Friday, May 12, 2006

Roggie - No Running Journal is ever complete without a mention of him

Roger Bannister - Four minute Mile - - in his own words.

More from othe Asha Reader's that I added to this journal.

Every runner has grown up on the legend of Roger Bannister and his great feat of breaking the "four minute barrier".

In the 1940s, running a four minute mile was thought to be the physical limit of the human body. By 1954, several men had taken up the challenge of the 4-minute mile. Bannister, a medical student and self-coached runner, was one of them. On 6 May 1954, he took part in a meet between British Amateur Athletic Association and Oxford University at Iffley Road track in Oxford.

The race was scheduled for 6pm. At 5:15pm, it rained. The wind came in gusts. But as the runners lined up for the start, the wind began to drop. Bannister decided to go for broke. He had arranged for his friends Chris Chataway and Chris Brasher to set the pace for the first laps so he completed the first three quarter-mile laps in under three minutes. Finishing the last lap in less than a minute, Bannister burst the tape and collapsed, near unconsciousness. The announcer read the time: "3 minutes . . ." The rest was lost in the roar of the crowd. Banister had broken the 4-minute barrier. 3mins 59.4secs.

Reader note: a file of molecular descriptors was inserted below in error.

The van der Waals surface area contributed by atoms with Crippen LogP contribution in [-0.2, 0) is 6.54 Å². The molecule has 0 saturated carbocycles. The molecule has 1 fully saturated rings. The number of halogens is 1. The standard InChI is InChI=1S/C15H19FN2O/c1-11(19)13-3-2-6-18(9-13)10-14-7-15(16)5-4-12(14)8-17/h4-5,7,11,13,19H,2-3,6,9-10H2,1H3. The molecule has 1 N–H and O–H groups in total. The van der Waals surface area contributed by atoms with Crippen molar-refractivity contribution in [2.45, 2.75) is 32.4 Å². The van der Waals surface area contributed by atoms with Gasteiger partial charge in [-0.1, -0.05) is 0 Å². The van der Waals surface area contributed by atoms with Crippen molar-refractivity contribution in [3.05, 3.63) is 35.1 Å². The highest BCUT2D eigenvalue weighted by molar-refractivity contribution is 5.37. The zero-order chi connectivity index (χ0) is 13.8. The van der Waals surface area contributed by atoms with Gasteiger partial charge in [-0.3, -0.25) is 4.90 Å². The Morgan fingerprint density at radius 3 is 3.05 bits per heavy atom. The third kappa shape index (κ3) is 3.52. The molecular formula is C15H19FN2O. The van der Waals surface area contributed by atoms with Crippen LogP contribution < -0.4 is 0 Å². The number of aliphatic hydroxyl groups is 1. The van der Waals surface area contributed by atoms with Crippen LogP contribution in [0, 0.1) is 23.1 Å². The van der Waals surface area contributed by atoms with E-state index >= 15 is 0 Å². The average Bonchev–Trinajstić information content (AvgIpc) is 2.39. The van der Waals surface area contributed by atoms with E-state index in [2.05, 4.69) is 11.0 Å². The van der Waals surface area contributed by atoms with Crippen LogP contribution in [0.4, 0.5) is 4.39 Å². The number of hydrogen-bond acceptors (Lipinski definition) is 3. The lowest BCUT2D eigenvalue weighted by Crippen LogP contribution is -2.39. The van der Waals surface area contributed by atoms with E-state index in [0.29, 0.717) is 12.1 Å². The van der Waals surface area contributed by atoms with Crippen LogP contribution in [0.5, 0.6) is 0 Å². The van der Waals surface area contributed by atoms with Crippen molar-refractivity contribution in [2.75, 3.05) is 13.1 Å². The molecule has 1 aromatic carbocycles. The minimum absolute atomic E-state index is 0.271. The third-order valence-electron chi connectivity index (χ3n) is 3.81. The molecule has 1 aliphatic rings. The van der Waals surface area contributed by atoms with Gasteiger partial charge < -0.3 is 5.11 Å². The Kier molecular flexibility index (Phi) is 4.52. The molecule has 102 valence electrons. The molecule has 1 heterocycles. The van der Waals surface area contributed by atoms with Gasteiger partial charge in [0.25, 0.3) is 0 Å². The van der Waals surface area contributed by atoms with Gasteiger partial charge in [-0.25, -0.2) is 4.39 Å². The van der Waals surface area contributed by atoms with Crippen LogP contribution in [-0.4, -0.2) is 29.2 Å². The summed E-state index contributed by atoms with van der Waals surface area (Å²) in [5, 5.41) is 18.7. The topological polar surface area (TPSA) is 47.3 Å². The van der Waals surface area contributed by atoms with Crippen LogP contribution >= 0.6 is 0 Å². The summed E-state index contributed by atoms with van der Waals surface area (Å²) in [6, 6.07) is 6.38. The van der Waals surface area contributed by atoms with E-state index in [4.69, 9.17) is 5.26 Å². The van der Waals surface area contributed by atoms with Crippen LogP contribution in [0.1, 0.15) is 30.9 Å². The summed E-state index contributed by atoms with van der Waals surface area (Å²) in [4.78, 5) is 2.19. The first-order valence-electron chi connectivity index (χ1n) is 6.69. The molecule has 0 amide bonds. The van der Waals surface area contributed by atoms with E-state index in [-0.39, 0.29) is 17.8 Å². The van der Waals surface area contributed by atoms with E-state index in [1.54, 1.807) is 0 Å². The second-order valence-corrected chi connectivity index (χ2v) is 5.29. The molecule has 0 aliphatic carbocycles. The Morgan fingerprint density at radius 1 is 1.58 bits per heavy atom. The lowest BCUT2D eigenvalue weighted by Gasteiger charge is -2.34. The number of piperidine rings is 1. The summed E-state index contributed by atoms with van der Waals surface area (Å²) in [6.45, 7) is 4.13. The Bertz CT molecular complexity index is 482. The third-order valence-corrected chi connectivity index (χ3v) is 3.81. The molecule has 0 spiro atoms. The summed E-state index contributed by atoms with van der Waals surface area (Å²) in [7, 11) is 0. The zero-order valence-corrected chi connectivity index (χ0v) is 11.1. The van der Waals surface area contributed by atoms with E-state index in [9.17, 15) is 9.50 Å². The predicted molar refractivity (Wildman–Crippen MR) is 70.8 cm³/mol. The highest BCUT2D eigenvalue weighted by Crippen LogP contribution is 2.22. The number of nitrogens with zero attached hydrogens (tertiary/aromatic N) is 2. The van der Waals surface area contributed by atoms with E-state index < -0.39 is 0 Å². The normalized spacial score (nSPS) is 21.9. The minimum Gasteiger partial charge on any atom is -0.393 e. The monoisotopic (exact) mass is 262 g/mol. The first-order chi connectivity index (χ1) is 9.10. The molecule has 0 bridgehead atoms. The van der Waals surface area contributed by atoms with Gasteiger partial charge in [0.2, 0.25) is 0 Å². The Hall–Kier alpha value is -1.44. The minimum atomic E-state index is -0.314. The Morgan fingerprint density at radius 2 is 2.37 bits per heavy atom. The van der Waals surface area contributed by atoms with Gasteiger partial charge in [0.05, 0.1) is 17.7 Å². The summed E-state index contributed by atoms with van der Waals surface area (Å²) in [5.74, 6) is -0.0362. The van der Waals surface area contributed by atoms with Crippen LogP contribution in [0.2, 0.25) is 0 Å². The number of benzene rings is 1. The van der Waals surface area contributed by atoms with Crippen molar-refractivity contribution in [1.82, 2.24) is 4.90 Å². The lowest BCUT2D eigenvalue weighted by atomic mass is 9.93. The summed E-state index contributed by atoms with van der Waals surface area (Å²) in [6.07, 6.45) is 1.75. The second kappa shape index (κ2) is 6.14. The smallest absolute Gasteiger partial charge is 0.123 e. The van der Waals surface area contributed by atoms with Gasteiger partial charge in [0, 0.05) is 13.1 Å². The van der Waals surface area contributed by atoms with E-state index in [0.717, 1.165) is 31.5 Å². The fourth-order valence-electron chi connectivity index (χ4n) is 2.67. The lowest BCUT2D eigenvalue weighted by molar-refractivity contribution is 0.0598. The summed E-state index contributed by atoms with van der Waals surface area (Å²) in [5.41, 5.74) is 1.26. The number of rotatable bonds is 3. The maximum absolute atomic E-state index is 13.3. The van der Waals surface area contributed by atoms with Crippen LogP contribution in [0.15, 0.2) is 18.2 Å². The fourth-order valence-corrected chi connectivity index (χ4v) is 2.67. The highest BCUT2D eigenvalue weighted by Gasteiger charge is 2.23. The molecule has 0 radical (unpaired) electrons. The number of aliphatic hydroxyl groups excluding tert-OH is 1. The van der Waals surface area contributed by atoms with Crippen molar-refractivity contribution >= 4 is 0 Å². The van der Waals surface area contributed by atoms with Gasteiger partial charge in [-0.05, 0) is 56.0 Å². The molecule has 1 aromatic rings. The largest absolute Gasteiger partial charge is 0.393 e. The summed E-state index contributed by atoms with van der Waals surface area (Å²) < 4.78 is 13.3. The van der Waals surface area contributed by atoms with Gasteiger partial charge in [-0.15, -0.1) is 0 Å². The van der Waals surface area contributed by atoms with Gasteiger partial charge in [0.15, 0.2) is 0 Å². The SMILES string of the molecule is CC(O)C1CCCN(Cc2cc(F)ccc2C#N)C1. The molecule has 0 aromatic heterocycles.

Looking back, Bannister described his achievement as, ".. rather like Everest. A challenge to the human spirit .. that seemed to defy all attempts to break it." Bannister's record-setting mile run was called the Miracle Mile because some doubted a four-minute-mile was physically possible for a man to achieve. In 2005, Forbes magazine declared that Bannister's feat was the Greatest Athletic Achievement.

There is another interesting side note to this event. The announcer at the 1954 race was Norris McWhirter, who along with his brother Ross, went on to publish and edit the Guinness Book of Records.

The mile record is currently held by Hichal El Guerrouj who took 3mins 43.13secs to cover the distance at a meet in Rome in 1999.


1 (includes a video clip from BBC's coverage of the complete 1954 race)



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